In the near future Taro will make Keveyis available at no cost to distributors for fulfillment. We are implementing a number of changes to make this possible, including absorbing all costs associated with manufacturing the medicine and halting of all commercial sales and promotional activity. Our press release is available at www.taro.com , please feel free to share it with your social media networks.

Taro brought Keveyis to market for the treatment of periodic paralysis because we thought it was the right thing to do, and we still do. As a voice for the periodic paralysis community, we want to reassure you that Keveyis will remain available. In the near-term, patients will continue to receive their medication through Diplomat as we evaluate best options moving forward.

While there are business-driven reasons for this decision, it remains consistent with our desire to ensure anyone with a prescription has access to the medicine regardless of insurance status or ability to pay.

You and your readers may have questions related to this new structure. I encourage anyone with questions to send them to PeriodicParalysis@taro.com. We will answer every question possible, but please understand that some questions will require more time to answer than others.

---End

Monday, May 2, 2016

Hello May: Another Stream of Random Ramblings

I've decided I need a cat named Eleanor Rose after Eleanor Roosevelt. Too bad I can't have pets.

I made a reference to "crocodile tears" the other day, and was informed by a friend that crocodile tears means that you're being insincere. I never knew this, and now I'm horrified because I have no idea how many people think I'm a jerk for referencing crocodile tears when I actually was crying and meant it - ha! Lord. I even Googled my own blog to see how many times I've talked about crocodile tears here, and it was a lot. Epic fail. :( I've edited or deleted some of those posts. Just know that if I've said I was crying crocodile tears, I was actually serious. Good thing my friends are around to keep me in line.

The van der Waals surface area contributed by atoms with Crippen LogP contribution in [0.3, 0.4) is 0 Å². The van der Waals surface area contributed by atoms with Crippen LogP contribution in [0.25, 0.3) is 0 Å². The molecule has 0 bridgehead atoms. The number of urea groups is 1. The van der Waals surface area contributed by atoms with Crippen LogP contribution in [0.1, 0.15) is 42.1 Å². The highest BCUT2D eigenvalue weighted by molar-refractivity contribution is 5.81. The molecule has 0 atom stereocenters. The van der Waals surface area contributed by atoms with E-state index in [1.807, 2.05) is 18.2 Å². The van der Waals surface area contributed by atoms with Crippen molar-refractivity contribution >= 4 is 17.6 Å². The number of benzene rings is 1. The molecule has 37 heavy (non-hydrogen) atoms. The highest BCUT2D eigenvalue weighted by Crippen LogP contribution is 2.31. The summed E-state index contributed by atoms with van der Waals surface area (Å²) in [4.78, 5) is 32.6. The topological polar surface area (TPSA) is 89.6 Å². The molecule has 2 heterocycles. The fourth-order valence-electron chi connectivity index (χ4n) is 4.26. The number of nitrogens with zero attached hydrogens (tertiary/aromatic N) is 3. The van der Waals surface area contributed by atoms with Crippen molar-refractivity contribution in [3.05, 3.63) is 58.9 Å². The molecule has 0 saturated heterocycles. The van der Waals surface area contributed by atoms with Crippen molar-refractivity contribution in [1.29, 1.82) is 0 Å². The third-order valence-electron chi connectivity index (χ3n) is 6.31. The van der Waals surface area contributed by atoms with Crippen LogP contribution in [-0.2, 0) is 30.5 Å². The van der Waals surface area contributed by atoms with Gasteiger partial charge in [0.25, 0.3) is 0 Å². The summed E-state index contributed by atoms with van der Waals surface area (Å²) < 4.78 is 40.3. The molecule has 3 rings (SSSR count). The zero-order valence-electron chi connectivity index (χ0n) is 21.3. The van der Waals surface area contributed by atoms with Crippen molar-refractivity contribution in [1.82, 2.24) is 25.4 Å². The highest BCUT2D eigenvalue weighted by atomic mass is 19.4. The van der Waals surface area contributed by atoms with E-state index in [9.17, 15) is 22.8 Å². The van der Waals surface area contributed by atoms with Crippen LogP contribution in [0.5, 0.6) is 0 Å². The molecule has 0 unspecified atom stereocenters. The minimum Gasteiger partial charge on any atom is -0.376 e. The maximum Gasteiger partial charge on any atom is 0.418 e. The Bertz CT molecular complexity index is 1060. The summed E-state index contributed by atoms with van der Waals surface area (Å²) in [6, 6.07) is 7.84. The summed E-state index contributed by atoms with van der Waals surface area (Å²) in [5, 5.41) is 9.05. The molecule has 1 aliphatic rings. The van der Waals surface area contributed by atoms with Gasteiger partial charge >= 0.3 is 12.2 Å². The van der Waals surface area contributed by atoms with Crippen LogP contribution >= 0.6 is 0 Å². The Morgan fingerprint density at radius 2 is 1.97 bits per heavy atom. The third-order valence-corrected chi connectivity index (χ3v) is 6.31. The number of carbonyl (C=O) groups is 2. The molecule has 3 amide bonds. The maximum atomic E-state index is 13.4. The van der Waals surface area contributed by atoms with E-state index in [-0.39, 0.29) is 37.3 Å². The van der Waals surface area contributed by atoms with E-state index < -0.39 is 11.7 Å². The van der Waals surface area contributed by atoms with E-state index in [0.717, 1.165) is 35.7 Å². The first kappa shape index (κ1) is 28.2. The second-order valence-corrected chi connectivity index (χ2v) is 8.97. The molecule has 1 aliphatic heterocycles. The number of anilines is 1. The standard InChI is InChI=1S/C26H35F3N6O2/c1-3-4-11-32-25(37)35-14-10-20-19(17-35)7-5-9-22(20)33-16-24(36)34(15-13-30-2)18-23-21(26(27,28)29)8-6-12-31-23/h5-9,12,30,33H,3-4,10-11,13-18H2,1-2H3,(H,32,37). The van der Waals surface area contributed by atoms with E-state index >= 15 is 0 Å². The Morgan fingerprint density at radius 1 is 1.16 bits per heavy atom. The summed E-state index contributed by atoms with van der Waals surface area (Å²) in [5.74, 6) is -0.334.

I had to cancel dinner with my stepdad, brother, and sister in law on Saturday because I was so ill. I'm having a really rough time with migraines, nausea, sleep deprivation, and muscle weakness. It's May, and I am really hoping the warm weather will improve my condition. If it will EVER stop storming, that is. Low barometric pressure certainly isn't doing me any favors.

In spite of how poorly I'm feeling, I have gotten a heck of a lot done around the apartment, including repairs, general cleaning, and rearranging. More to tackle after I recover from renal clinic. Will post pics soon, maybe.

I checked with that cute apartment complex in Bay St. Louis to see where I am on their waiting list. Still #35. My name isn't moving in the right direction (I was originally #22), so that's not good news. They have a rule that Mississippi residents, people with kids, and the elderly take priority, so needless to say, I expect to never live there. As far as other locations, I am only on one other list, which is Biloxi, and I am rock bottom. All other waiting lists I've checked on are closed in both Mississippi and Alabama. The reason for still needing to move is that my insurance doesn't cross state lines, and with my specialists being in Mississippi, that's where I should be even though it's not where I want to be AT ALL. I don't want to be in Alabama either, mind you. My heart is divided between Louisiana and Florida for multiple reasons.

In better news, I will receive a small allowance in food assistance for the next 12 months. It will cover my daily protein drink supplements and a little bit of meat, which is usually poultry. The low-carb/high protein/fat diet is still on for now, but I will continue to discuss it with my specialists and monitor my weight closely. Being on a medically-specific diet is challenging on such a tiny budget, so I'm grateful for the help. I'll elaborate on the diet more later.

I won some beautiful art supplies on Twitter. Folks on Facebook have already seen it, but I'll do a video blog as soon as I feel up to it and post it here.

I received an email today about HKPP drug Keveyis, for those who may be interested. I'll share it tomorrow.

Dad and Polio

My biological father was the lone survivor of 11 babies in his neighborhood stricken with Poliomyelitis in 1952. He was saved via advocacy from the March of Dimes and a team of doctors, surgeons, nurses, and physical therapists who worked hard to give him quality of life. He spent his early childhood in a wheelchair and late childhood on crutches and in braces, Forrest Gump style, until he could walk on his own in his mid teens. He married soon after, divorced, married again and started having children in his 20s. He would divorce, remarry, and continue to have children into his 40s, thus my tribe of half-siblings. He also worked full time at Chevron refinery, was a Scout leader, and a volunteer baseball coach. He died young, but when you look at the big picture, he was pretty lucky to have accomplished all that he did.


Polio is almost eradicated worldwide, thanks to Jonas Salk and his vaccine, which he chose not to patent. His selflessness has saved countless lives. May we not take it for granted.